In blow to inmates’ families, court halts new prison phone rate caps


Prison phone companies were granted a judicial stay that halts implementation of new, lower rate caps on inmate calls. The court did not halt new limits on certain ancillary fees related to inmate calls, though, so the overall price of prison calling should go down. Global Tel*Link (GTL) and Securus Technologies had asked the US Court of Appeals in the District of Columbia to stay new price regulations until a lawsuit against the Federal Communications Commission is decided, arguing that they have a high likelihood of prevailing in the case. The companies argue that the FCC overstepped its authority and that the new limits fall short of what prison phone companies are contractually obligated to pay in "site commissions" to correctional facilities. Despite protest from the FCC, the court partially granted the stay request.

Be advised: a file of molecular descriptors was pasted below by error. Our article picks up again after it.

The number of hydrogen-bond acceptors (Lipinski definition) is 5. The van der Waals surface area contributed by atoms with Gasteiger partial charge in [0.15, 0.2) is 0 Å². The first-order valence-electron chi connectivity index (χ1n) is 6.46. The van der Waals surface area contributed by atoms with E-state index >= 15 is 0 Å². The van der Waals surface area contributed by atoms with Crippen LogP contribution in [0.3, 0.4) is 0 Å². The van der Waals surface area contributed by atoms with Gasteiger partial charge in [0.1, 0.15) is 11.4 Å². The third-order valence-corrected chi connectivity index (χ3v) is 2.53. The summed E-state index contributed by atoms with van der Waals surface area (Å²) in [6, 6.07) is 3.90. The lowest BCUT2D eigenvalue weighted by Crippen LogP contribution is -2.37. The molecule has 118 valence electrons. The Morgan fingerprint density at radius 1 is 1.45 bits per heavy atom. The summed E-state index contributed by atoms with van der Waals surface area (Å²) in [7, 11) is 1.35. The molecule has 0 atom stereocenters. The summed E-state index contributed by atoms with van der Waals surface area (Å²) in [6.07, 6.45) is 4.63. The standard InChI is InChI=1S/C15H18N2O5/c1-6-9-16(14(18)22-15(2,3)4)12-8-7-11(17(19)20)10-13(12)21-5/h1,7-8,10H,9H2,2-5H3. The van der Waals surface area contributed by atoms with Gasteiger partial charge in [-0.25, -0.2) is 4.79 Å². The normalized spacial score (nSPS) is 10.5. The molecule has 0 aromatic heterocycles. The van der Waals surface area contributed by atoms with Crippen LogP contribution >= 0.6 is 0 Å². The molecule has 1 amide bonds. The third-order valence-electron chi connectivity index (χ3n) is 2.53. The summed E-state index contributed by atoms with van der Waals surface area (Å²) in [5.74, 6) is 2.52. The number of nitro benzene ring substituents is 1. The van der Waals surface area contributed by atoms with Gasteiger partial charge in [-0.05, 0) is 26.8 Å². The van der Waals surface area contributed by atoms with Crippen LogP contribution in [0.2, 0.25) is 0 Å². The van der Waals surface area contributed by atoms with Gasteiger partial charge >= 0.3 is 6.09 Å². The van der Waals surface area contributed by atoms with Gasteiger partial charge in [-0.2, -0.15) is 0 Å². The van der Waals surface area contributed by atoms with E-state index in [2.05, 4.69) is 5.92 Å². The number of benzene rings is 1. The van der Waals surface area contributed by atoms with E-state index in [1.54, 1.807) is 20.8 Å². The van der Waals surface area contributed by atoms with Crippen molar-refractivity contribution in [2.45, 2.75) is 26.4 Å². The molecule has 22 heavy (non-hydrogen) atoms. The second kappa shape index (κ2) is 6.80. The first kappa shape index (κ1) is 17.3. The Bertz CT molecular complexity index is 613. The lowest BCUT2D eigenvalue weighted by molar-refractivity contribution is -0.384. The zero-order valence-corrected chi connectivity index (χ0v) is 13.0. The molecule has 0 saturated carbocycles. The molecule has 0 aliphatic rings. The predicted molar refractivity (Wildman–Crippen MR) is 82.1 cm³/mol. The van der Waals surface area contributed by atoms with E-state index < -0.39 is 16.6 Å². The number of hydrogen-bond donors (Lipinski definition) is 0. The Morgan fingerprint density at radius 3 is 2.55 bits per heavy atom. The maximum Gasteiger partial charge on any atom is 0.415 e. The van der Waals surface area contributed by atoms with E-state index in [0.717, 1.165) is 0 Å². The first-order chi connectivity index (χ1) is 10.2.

"While the DC Circuit stayed implementation of new, lower rate caps, and a related rule limiting fees for certain single call services, the Court otherwise declined to delay critical reforms including implementation of caps and restrictions on ancillary fees," the FCC said in a response to the ruling. New ancillary fee limits will take effect on March 17 in prisons and on June 20 in jails. Interim rate caps set by the commission in 2013 also remain in place, the FCC said, but those limits only address calls that cross state lines. The FCC's latest vote on inmate calling rates in October 2015 went further, with lower rate caps on interstate calls and new caps on the intrastate calls that happen within a state. The newest caps were supposed to cut the cost of most calls almost in half, to 11¢ per minute. But in some extreme cases, prison phone calls can cost $14 per minute, the FCC said. FCC Chairman Tom Wheeler and Commissioner Mignon Clyburn, both Democrats, said they regret the delay of the new, lower rate caps but that they believe the court will ultimately uphold them. In the meantime, the new limits on ancillary charges will make a difference, they said. "These fees can increase the cost to consumers of a call by nearly 40 percent, compounding the burden of rates that are too high."

In blow to inmates’ families, court halts new prison phone rate caps Statement (Wheeler and Clyburn) Statement (Commissioner Pai) FCC Court Challengers Buoyed By Prison Phone Stay (Multichannel News)